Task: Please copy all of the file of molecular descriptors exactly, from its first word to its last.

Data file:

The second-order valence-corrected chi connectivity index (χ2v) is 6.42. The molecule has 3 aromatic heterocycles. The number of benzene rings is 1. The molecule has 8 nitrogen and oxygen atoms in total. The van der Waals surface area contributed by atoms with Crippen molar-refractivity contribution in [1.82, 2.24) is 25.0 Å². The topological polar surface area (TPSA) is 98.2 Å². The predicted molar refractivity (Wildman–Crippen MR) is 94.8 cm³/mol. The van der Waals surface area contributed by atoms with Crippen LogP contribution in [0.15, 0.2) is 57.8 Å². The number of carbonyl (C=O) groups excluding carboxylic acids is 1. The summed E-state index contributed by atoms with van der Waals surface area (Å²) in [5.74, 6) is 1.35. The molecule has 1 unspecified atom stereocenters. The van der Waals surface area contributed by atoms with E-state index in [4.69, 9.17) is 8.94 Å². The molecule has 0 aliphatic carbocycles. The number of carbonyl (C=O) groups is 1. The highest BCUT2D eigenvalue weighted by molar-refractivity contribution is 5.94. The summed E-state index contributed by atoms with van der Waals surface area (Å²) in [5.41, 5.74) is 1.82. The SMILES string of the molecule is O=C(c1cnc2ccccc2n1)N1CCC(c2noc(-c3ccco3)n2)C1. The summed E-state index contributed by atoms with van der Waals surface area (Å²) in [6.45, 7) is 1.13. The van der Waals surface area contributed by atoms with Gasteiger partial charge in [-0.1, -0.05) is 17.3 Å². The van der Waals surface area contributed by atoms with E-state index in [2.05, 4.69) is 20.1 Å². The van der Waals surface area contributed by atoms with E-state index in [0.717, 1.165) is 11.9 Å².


The second-order valence-corrected chi connectivity index (χ2v) is 6.42. The molecule has 3 aromatic heterocycles. The number of benzene rings is 1. The molecule has 8 nitrogen and oxygen atoms in total. The van der Waals surface area contributed by atoms with Crippen molar-refractivity contribution in [1.82, 2.24) is 25.0 Å². The topological polar surface area (TPSA) is 98.2 Å². The predicted molar refractivity (Wildman–Crippen MR) is 94.8 cm³/mol. The van der Waals surface area contributed by atoms with Crippen LogP contribution in [0.15, 0.2) is 57.8 Å². The number of carbonyl (C=O) groups excluding carboxylic acids is 1. The summed E-state index contributed by atoms with van der Waals surface area (Å²) in [5.74, 6) is 1.35. The molecule has 1 unspecified atom stereocenters. The van der Waals surface area contributed by atoms with E-state index in [4.69, 9.17) is 8.94 Å². The molecule has 0 aliphatic carbocycles. The number of carbonyl (C=O) groups is 1. The highest BCUT2D eigenvalue weighted by molar-refractivity contribution is 5.94. The summed E-state index contributed by atoms with van der Waals surface area (Å²) in [5.41, 5.74) is 1.82. The SMILES string of the molecule is O=C(c1cnc2ccccc2n1)N1CCC(c2noc(-c3ccco3)n2)C1. The summed E-state index contributed by atoms with van der Waals surface area (Å²) in [6.45, 7) is 1.13. The van der Waals surface area contributed by atoms with Gasteiger partial charge in [-0.1, -0.05) is 17.3 Å². The van der Waals surface area contributed by atoms with E-state index in [2.05, 4.69) is 20.1 Å². The van der Waals surface area contributed by atoms with E-state index in [0.717, 1.165) is 11.9 Å².